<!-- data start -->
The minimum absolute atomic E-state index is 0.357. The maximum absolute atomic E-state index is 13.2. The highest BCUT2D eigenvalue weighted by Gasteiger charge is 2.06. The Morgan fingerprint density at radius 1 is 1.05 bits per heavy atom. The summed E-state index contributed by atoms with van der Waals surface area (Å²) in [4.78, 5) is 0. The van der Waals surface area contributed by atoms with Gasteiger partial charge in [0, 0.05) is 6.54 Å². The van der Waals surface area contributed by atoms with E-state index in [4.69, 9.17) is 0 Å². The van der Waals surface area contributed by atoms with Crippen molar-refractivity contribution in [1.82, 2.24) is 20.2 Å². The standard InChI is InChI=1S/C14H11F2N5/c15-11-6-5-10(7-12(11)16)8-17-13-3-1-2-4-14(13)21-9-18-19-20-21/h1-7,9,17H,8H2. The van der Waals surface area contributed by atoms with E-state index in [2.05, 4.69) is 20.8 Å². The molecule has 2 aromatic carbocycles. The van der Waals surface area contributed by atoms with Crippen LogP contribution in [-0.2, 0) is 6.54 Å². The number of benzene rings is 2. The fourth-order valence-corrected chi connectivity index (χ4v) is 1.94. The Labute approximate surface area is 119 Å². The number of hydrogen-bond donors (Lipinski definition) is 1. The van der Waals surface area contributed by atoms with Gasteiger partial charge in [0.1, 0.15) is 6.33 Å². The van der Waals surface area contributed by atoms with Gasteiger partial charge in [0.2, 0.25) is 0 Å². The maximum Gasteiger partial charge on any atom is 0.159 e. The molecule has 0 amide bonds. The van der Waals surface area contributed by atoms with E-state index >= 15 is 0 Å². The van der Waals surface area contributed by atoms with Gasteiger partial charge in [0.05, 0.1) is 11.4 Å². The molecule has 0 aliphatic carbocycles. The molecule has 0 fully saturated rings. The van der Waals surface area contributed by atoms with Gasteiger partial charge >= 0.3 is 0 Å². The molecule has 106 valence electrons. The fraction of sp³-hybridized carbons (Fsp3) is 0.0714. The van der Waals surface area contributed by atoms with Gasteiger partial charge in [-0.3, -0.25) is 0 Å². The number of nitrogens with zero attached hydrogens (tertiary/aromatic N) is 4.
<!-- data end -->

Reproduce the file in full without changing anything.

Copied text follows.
The minimum absolute atomic E-state index is 0.357. The maximum absolute atomic E-state index is 13.2. The highest BCUT2D eigenvalue weighted by Gasteiger charge is 2.06. The Morgan fingerprint density at radius 1 is 1.05 bits per heavy atom. The summed E-state index contributed by atoms with van der Waals surface area (Å²) in [4.78, 5) is 0. The van der Waals surface area contributed by atoms with Gasteiger partial charge in [0, 0.05) is 6.54 Å². The van der Waals surface area contributed by atoms with E-state index in [4.69, 9.17) is 0 Å². The van der Waals surface area contributed by atoms with Crippen molar-refractivity contribution in [1.82, 2.24) is 20.2 Å². The standard InChI is InChI=1S/C14H11F2N5/c15-11-6-5-10(7-12(11)16)8-17-13-3-1-2-4-14(13)21-9-18-19-20-21/h1-7,9,17H,8H2. The van der Waals surface area contributed by atoms with E-state index in [2.05, 4.69) is 20.8 Å². The molecule has 2 aromatic carbocycles. The van der Waals surface area contributed by atoms with Crippen LogP contribution in [-0.2, 0) is 6.54 Å². The number of benzene rings is 2. The fourth-order valence-corrected chi connectivity index (χ4v) is 1.94. The Labute approximate surface area is 119 Å². The number of hydrogen-bond donors (Lipinski definition) is 1. The van der Waals surface area contributed by atoms with Gasteiger partial charge in [0.1, 0.15) is 6.33 Å². The van der Waals surface area contributed by atoms with Gasteiger partial charge in [0.2, 0.25) is 0 Å². The maximum Gasteiger partial charge on any atom is 0.159 e. The molecule has 0 amide bonds. The van der Waals surface area contributed by atoms with E-state index >= 15 is 0 Å². The van der Waals surface area contributed by atoms with Gasteiger partial charge in [0.05, 0.1) is 11.4 Å². The molecule has 0 aliphatic carbocycles. The molecule has 0 fully saturated rings. The van der Waals surface area contributed by atoms with Gasteiger partial charge >= 0.3 is 0 Å². The molecule has 106 valence electrons. The fraction of sp³-hybridized carbons (Fsp3) is 0.0714. The van der Waals surface area contributed by atoms with Gasteiger partial charge in [-0.3, -0.25) is 0 Å². The number of nitrogens with zero attached hydrogens (tertiary/aromatic N) is 4.